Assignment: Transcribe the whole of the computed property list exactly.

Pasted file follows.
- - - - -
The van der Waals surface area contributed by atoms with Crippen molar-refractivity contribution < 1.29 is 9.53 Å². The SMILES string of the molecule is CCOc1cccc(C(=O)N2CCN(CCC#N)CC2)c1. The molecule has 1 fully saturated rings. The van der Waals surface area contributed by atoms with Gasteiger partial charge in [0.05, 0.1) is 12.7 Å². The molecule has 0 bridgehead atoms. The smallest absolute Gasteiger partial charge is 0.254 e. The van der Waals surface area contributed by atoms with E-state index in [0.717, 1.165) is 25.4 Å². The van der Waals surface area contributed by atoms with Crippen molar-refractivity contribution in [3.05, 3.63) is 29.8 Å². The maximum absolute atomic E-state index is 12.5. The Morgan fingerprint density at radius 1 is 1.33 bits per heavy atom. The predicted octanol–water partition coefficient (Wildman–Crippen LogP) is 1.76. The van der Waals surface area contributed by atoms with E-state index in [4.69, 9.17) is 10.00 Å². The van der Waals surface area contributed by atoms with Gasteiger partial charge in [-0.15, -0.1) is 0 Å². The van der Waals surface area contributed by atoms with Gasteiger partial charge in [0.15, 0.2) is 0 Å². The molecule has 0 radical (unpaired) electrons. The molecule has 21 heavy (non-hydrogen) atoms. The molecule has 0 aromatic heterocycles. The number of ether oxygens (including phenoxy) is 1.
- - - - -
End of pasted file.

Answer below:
The van der Waals surface area contributed by atoms with Crippen molar-refractivity contribution < 1.29 is 9.53 Å². The SMILES string of the molecule is CCOc1cccc(C(=O)N2CCN(CCC#N)CC2)c1. The molecule has 1 fully saturated rings. The van der Waals surface area contributed by atoms with Gasteiger partial charge in [0.05, 0.1) is 12.7 Å². The molecule has 0 bridgehead atoms. The smallest absolute Gasteiger partial charge is 0.254 e. The van der Waals surface area contributed by atoms with E-state index in [0.717, 1.165) is 25.4 Å². The van der Waals surface area contributed by atoms with Crippen molar-refractivity contribution in [3.05, 3.63) is 29.8 Å². The maximum absolute atomic E-state index is 12.5. The Morgan fingerprint density at radius 1 is 1.33 bits per heavy atom. The predicted octanol–water partition coefficient (Wildman–Crippen LogP) is 1.76. The van der Waals surface area contributed by atoms with E-state index in [4.69, 9.17) is 10.00 Å². The van der Waals surface area contributed by atoms with Gasteiger partial charge in [-0.15, -0.1) is 0 Å². The van der Waals surface area contributed by atoms with Gasteiger partial charge in [0.15, 0.2) is 0 Å². The molecule has 0 radical (unpaired) electrons. The molecule has 21 heavy (non-hydrogen) atoms. The molecule has 0 aromatic heterocycles. The number of ether oxygens (including phenoxy) is 1.